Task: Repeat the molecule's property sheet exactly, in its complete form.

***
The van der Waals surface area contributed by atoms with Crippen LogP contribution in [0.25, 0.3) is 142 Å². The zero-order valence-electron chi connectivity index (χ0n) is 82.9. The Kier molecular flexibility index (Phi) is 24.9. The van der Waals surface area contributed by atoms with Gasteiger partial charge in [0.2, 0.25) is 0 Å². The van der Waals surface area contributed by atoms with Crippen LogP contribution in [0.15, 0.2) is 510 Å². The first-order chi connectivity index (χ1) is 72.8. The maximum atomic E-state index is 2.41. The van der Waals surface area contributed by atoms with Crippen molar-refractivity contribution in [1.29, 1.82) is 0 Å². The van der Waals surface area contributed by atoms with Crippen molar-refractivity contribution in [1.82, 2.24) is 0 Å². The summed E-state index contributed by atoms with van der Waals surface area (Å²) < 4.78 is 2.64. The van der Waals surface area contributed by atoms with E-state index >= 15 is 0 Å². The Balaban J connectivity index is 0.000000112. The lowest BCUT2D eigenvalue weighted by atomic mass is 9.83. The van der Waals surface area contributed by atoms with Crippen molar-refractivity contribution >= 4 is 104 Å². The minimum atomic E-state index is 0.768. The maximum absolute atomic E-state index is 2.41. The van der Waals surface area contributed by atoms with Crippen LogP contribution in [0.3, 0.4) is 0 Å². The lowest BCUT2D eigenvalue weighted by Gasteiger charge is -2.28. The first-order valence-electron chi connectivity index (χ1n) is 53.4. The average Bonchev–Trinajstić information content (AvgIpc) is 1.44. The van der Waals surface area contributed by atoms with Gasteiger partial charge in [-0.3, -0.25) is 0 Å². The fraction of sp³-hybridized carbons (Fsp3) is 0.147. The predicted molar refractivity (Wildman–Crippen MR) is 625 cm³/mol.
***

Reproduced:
The van der Waals surface area contributed by atoms with Crippen LogP contribution in [0.25, 0.3) is 142 Å². The zero-order valence-electron chi connectivity index (χ0n) is 82.9. The Kier molecular flexibility index (Phi) is 24.9. The van der Waals surface area contributed by atoms with Gasteiger partial charge in [0.2, 0.25) is 0 Å². The van der Waals surface area contributed by atoms with Crippen LogP contribution in [0.15, 0.2) is 510 Å². The first-order chi connectivity index (χ1) is 72.8. The maximum atomic E-state index is 2.41. The van der Waals surface area contributed by atoms with Crippen molar-refractivity contribution in [1.29, 1.82) is 0 Å². The van der Waals surface area contributed by atoms with Crippen molar-refractivity contribution in [1.82, 2.24) is 0 Å². The summed E-state index contributed by atoms with van der Waals surface area (Å²) < 4.78 is 2.64. The van der Waals surface area contributed by atoms with E-state index >= 15 is 0 Å². The Balaban J connectivity index is 0.000000112. The lowest BCUT2D eigenvalue weighted by atomic mass is 9.83. The van der Waals surface area contributed by atoms with Crippen molar-refractivity contribution >= 4 is 104 Å². The minimum atomic E-state index is 0.768. The maximum absolute atomic E-state index is 2.41. The van der Waals surface area contributed by atoms with Crippen LogP contribution in [0.3, 0.4) is 0 Å². The lowest BCUT2D eigenvalue weighted by Gasteiger charge is -2.28. The first-order valence-electron chi connectivity index (χ1n) is 53.4. The average Bonchev–Trinajstić information content (AvgIpc) is 1.44. The van der Waals surface area contributed by atoms with Gasteiger partial charge in [-0.3, -0.25) is 0 Å². The fraction of sp³-hybridized carbons (Fsp3) is 0.147. The predicted molar refractivity (Wildman–Crippen MR) is 625 cm³/mol.